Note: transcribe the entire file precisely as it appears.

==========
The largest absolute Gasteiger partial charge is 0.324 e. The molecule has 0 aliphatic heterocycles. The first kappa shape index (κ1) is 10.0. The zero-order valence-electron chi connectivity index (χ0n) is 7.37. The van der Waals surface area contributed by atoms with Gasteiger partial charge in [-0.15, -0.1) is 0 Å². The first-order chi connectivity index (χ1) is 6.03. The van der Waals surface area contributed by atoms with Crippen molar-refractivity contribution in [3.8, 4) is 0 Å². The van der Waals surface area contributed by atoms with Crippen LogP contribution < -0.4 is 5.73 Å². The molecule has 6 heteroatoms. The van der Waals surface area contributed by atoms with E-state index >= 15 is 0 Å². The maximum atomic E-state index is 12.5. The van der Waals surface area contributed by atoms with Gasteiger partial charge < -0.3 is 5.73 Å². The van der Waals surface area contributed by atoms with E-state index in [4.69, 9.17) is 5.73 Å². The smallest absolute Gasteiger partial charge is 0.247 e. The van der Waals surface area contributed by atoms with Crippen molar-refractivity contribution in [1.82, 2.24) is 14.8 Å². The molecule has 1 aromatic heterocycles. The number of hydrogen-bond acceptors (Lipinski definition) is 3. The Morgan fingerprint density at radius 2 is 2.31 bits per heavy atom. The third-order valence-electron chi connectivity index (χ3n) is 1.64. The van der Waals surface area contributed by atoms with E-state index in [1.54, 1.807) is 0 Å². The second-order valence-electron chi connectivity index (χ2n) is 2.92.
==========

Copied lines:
The largest absolute Gasteiger partial charge is 0.324 e. The molecule has 0 aliphatic heterocycles. The first kappa shape index (κ1) is 10.0. The zero-order valence-electron chi connectivity index (χ0n) is 7.37. The van der Waals surface area contributed by atoms with Gasteiger partial charge in [-0.15, -0.1) is 0 Å². The first-order chi connectivity index (χ1) is 6.03. The van der Waals surface area contributed by atoms with Crippen molar-refractivity contribution in [3.8, 4) is 0 Å². The van der Waals surface area contributed by atoms with Crippen LogP contribution < -0.4 is 5.73 Å². The molecule has 6 heteroatoms. The van der Waals surface area contributed by atoms with E-state index >= 15 is 0 Å². The maximum atomic E-state index is 12.5. The van der Waals surface area contributed by atoms with Gasteiger partial charge < -0.3 is 5.73 Å². The van der Waals surface area contributed by atoms with E-state index in [4.69, 9.17) is 5.73 Å². The smallest absolute Gasteiger partial charge is 0.247 e. The van der Waals surface area contributed by atoms with Crippen molar-refractivity contribution in [1.82, 2.24) is 14.8 Å². The molecule has 1 aromatic heterocycles. The number of hydrogen-bond acceptors (Lipinski definition) is 3. The Morgan fingerprint density at radius 2 is 2.31 bits per heavy atom. The third-order valence-electron chi connectivity index (χ3n) is 1.64. The van der Waals surface area contributed by atoms with E-state index in [1.54, 1.807) is 0 Å². The second-order valence-electron chi connectivity index (χ2n) is 2.92.